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PLA The New Gamechanger?

September 28, 2010

Naveeta Kapoor
September 26, 2010.


The previous post on the New Cold War enunciated
the dynamics of recent developments in the region
with regional and global ramifications. This post
elaborates upon the reasons for this shift in
Chinese foreign policy towards belligerence and
how PLA is playing a major role in shaping this foreign policy of China.

China’s recent belligerence in its relations with
USA and South Korea in the South China Sea, with
India on the Kashmir and Arunachal Pradesh issue
and the recent tussle with Japan over the trawler
incident are indicative of growing Chinese
assertiveness in its foreign policy to safeguard
or protect its national interests. Earlier in the
year, PLA had apparently influenced a CMC
proposal to warn US of arms sales to Taiwan. Add
to this the growing Chinese military presence in
Gulf of Aden, Tibet and POK and one gets a take
that the influence of PLA or PLAN in shaping
China’s foreign policy has increased many fold.
As per recent reports in Reuters, the civil
military relations in China may be under strain.

In a path breaking study SIPRI has explored the
role of PLA in shaping Chinese foreign policy. As
per the research, the PLA has historically been
and continues to be a major player in Chinese
foreign policy making as are the armed forces of
most nations. However, its role had been
substantially narrowed by decades of
institutional reform, focused on the
professionalization of the armed forces and the
distancing of military leaders from civilian
decision making processes. The post draws heavily
from the SIPRI Research Paper Number 26 and in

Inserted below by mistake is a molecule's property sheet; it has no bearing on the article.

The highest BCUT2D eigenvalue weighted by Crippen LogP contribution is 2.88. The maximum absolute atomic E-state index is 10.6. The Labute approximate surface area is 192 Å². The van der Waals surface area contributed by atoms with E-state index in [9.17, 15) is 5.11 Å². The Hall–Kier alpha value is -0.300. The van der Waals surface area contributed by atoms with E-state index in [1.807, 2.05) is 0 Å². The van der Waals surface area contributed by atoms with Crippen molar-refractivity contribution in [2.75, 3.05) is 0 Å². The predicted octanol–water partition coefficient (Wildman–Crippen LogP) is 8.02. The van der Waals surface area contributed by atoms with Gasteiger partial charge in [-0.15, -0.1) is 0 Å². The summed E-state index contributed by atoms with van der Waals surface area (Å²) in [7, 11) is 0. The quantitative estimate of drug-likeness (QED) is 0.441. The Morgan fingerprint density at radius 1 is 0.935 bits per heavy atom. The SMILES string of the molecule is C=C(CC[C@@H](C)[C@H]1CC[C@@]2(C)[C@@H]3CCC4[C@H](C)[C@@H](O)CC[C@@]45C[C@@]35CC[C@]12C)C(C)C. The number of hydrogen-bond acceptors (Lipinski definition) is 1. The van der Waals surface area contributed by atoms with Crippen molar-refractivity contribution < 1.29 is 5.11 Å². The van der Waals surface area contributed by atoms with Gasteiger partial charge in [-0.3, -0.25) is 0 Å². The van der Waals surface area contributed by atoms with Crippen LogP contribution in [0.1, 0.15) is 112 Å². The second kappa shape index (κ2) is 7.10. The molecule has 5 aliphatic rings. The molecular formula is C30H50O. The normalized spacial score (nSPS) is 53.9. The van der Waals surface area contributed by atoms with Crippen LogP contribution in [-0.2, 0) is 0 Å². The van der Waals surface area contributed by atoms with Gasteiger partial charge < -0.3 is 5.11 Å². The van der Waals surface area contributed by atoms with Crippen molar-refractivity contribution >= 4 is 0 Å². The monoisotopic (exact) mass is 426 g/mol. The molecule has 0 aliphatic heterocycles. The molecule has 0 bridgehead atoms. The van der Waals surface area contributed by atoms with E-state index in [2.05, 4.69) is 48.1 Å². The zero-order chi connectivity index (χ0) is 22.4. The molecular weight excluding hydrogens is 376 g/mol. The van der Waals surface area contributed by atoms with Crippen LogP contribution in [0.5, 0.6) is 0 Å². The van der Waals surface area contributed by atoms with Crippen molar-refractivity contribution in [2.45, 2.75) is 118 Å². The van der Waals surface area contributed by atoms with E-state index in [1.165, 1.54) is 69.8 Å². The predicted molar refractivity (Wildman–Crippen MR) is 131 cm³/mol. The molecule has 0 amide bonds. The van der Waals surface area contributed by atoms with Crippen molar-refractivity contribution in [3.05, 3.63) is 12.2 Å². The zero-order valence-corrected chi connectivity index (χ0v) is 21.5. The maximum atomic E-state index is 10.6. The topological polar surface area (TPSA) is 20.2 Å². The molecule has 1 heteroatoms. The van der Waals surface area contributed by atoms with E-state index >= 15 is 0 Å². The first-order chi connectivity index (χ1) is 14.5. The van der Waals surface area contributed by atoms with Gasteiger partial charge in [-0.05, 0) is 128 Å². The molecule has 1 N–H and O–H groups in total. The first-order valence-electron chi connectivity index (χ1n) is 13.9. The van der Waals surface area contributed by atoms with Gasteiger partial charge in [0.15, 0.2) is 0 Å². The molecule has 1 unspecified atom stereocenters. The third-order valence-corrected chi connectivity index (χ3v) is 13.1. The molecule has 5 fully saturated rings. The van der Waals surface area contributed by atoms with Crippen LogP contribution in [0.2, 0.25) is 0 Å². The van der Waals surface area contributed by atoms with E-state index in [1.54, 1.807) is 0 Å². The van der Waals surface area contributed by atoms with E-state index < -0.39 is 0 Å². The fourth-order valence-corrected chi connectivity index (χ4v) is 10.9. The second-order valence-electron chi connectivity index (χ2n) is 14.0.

some instances has echoed the spirit of the research.

The PLA still holds sway in these and other
defence related foreign policy issues,
particularly with respect to policies related to
strategic arms, territorial disputes and national
security towards countries such as India, Japan,
North Korea, Pakistan, Russia and the USA. In
particular, the PLA is a staunch advocate of a
hard line towards Taiwan and perceived US
interference in cross-Strait relations.

Understanding Chinese Higher Defence Organisation

As the highest Communist Party of China (CPC)
body overseeing defence policy and military
strategy, the Central Military Commission(CMC) is
responsible for the unified command of the Chinese armed forces.

It remains an important channel for PLA influence
on foreign policy. Meetings of the entire CMC,
held on average six times per year and lasting
for several days, are the most significant
institutionalized interaction the PLA has with
China’s supreme leader (who in recent history has
also usually been the CMC chairman). Hu Jintao is
presently the only civilian on the 11-member commission.

While the CMC, like the PLA as a whole, has
historically been dominated by the ground forces,
in 2002 the air force, navy and Second Artillery
Corps (China’s strategic missile forces) were
each given CMC representation. This reflected
their elevated status and their role in foreign
policy formulation as the PLA branches
responsible for new or enhanced military
capabilities and strategic programmes, including
anti-satellite and ballistic missile defence
tests and overseas naval deployments.

Substantial portions of PLA views are transmitted
to civilian leaders via internal, non-public
channels. The National Defence University and the
Academy of Military Science, which are
represented on the CMC, submit reports directly to the military leadership.

Involvement of PLA Officers in Public Debates -- an Interesting Trend

Professionalization of the PLA has neither led to
reluctance on the part of military officers to
become involved in public foreign policy debates
nor resulted in the emergence of a monolithic PLA
pressure group on Chinese foreign policy issues.
On the contrary, in recent years the PLA has